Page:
The numbers are staggering. Just since 2009, the new regulations implemented by EPA and Department of Interior are estimated to have added $349 billion in regulatory costs. 

It seems, though, that the cost-benefit analyses of these regulations are never discussed. The battle over the growth of government and these newly-imposed regulations promises to be immense, and there is a lot of history to suggest that the Democrats will be proven correct in their belief that the Republicans, despite controlling both houses of Congress, will not have the stomach for the fight.

As one Democratic strategist said, it doesn’t matter whether it’s us or the Republicans threatening a government shut down, we know how to blame them for it.

Few deny the growth-killing impact of over regulation, but nobody wants to be blamed for putting federal employees out of work or not caring about whatever noble intention these regulations are supposed to address. Somehow, the conversation has to become about sensible regulation, because most everyone agrees that some regulation is needed. The question is, where does the intrusion stop and the free market take over?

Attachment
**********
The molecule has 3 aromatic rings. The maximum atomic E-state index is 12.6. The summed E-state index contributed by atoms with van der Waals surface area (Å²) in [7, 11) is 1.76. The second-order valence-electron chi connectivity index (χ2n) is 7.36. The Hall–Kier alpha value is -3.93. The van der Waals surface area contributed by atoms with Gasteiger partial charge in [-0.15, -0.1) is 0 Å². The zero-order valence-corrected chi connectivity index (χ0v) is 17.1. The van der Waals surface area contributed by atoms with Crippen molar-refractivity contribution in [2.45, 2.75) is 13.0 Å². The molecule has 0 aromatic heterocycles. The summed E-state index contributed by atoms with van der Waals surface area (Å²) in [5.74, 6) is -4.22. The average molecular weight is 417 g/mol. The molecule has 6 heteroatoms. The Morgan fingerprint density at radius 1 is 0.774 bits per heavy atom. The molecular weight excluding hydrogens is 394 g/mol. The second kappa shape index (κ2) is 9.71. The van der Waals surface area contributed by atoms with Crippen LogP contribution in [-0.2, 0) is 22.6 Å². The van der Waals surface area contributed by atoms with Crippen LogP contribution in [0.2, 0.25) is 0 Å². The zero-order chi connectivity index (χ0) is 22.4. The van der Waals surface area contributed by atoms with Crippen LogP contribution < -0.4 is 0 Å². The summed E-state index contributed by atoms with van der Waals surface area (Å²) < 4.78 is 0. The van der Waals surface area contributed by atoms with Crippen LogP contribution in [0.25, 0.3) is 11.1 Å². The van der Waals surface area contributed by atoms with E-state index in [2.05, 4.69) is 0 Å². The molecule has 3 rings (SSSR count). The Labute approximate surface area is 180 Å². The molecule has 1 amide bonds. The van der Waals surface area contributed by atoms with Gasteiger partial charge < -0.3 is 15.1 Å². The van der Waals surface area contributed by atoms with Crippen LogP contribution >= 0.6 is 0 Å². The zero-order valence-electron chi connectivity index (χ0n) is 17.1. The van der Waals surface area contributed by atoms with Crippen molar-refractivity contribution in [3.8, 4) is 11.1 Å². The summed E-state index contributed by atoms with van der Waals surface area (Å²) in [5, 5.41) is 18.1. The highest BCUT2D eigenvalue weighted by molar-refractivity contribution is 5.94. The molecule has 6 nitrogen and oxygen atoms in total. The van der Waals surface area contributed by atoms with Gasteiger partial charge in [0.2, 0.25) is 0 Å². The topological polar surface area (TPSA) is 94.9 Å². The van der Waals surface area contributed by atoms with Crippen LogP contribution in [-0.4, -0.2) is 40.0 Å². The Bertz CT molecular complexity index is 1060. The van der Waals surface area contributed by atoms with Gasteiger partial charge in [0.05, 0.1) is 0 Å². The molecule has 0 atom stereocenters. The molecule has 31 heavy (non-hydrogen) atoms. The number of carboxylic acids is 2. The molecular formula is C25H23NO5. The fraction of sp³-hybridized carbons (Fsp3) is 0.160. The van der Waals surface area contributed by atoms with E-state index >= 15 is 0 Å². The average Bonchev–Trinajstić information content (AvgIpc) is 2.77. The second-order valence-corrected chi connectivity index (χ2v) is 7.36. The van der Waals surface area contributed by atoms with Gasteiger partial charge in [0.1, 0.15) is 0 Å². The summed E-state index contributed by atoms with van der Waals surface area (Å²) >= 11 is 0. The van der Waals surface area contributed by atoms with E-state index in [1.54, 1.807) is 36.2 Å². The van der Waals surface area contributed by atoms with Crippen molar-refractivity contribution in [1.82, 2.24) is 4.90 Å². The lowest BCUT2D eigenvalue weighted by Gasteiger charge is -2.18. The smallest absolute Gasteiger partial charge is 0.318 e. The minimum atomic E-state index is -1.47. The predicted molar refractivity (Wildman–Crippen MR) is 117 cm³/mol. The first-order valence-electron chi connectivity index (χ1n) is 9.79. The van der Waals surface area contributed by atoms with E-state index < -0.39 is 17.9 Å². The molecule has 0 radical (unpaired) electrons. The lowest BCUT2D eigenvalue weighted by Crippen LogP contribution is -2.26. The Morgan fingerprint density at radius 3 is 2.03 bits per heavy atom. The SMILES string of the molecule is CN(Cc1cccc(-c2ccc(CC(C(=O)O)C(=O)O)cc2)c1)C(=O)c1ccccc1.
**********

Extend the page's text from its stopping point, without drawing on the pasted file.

It will be up to everyday citizens and small businesses to hold D.C. accountable and to reel in the negative impacts of regulation, because big business understands that the most heavily regulated industries are insulated from competition and enjoy the most consistent returns and highest margins.

Regulation has a way of benefitting federal employees, big business, and politicians and codifies crony capitalism. It is the overall economy and the average citizen that pays the price through lower wages, higher taxes and lower overall economic growth.

The Trump administration has promised to address the situation, but so have several of their predecessors who found they didn’t have the stomach for the fight. Regulation has the support of the mainstream media, big business, the political class and the federal bureaucracy, and that has been a difficult force to overcome.